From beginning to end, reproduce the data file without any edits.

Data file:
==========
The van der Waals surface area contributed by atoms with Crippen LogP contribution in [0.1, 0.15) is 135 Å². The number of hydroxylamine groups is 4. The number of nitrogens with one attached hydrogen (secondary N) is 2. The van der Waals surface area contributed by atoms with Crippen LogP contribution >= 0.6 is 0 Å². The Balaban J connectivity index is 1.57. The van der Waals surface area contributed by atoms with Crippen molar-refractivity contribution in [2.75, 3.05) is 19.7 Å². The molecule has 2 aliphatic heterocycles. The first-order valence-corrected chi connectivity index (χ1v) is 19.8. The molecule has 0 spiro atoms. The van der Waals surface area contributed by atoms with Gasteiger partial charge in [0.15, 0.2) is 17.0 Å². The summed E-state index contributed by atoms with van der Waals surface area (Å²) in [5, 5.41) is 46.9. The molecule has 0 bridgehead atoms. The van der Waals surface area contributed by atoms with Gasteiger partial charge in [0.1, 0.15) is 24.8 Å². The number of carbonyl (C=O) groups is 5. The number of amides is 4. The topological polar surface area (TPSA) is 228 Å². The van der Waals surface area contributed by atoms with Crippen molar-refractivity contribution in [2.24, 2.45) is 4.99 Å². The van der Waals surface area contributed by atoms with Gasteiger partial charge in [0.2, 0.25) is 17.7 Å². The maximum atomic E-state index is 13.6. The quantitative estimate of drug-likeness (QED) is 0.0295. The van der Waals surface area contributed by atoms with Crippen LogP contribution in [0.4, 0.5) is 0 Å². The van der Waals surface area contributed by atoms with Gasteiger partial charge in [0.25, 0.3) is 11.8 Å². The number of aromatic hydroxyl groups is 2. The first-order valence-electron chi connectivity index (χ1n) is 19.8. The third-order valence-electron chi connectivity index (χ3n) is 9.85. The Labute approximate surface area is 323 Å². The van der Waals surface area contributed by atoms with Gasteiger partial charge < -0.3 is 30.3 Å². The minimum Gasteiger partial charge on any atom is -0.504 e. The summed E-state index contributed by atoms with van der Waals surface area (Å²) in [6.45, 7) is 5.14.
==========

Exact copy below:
The van der Waals surface area contributed by atoms with Crippen LogP contribution in [0.1, 0.15) is 135 Å². The number of hydroxylamine groups is 4. The number of nitrogens with one attached hydrogen (secondary N) is 2. The van der Waals surface area contributed by atoms with Crippen LogP contribution >= 0.6 is 0 Å². The Balaban J connectivity index is 1.57. The van der Waals surface area contributed by atoms with Crippen molar-refractivity contribution in [2.75, 3.05) is 19.7 Å². The molecule has 2 aliphatic heterocycles. The first-order valence-corrected chi connectivity index (χ1v) is 19.8. The molecule has 0 spiro atoms. The van der Waals surface area contributed by atoms with Gasteiger partial charge in [0.15, 0.2) is 17.0 Å². The summed E-state index contributed by atoms with van der Waals surface area (Å²) in [5, 5.41) is 46.9. The molecule has 0 bridgehead atoms. The van der Waals surface area contributed by atoms with Gasteiger partial charge in [0.1, 0.15) is 24.8 Å². The number of carbonyl (C=O) groups is 5. The number of amides is 4. The topological polar surface area (TPSA) is 228 Å². The van der Waals surface area contributed by atoms with Crippen molar-refractivity contribution in [2.24, 2.45) is 4.99 Å². The van der Waals surface area contributed by atoms with Gasteiger partial charge in [0.2, 0.25) is 17.7 Å². The maximum atomic E-state index is 13.6. The quantitative estimate of drug-likeness (QED) is 0.0295. The van der Waals surface area contributed by atoms with Crippen LogP contribution in [0.4, 0.5) is 0 Å². The van der Waals surface area contributed by atoms with Gasteiger partial charge in [0.25, 0.3) is 11.8 Å². The number of aromatic hydroxyl groups is 2. The first-order valence-electron chi connectivity index (χ1n) is 19.8. The third-order valence-electron chi connectivity index (χ3n) is 9.85. The Labute approximate surface area is 323 Å². The van der Waals surface area contributed by atoms with Gasteiger partial charge < -0.3 is 30.3 Å². The minimum Gasteiger partial charge on any atom is -0.504 e. The summed E-state index contributed by atoms with van der Waals surface area (Å²) in [6.45, 7) is 5.14.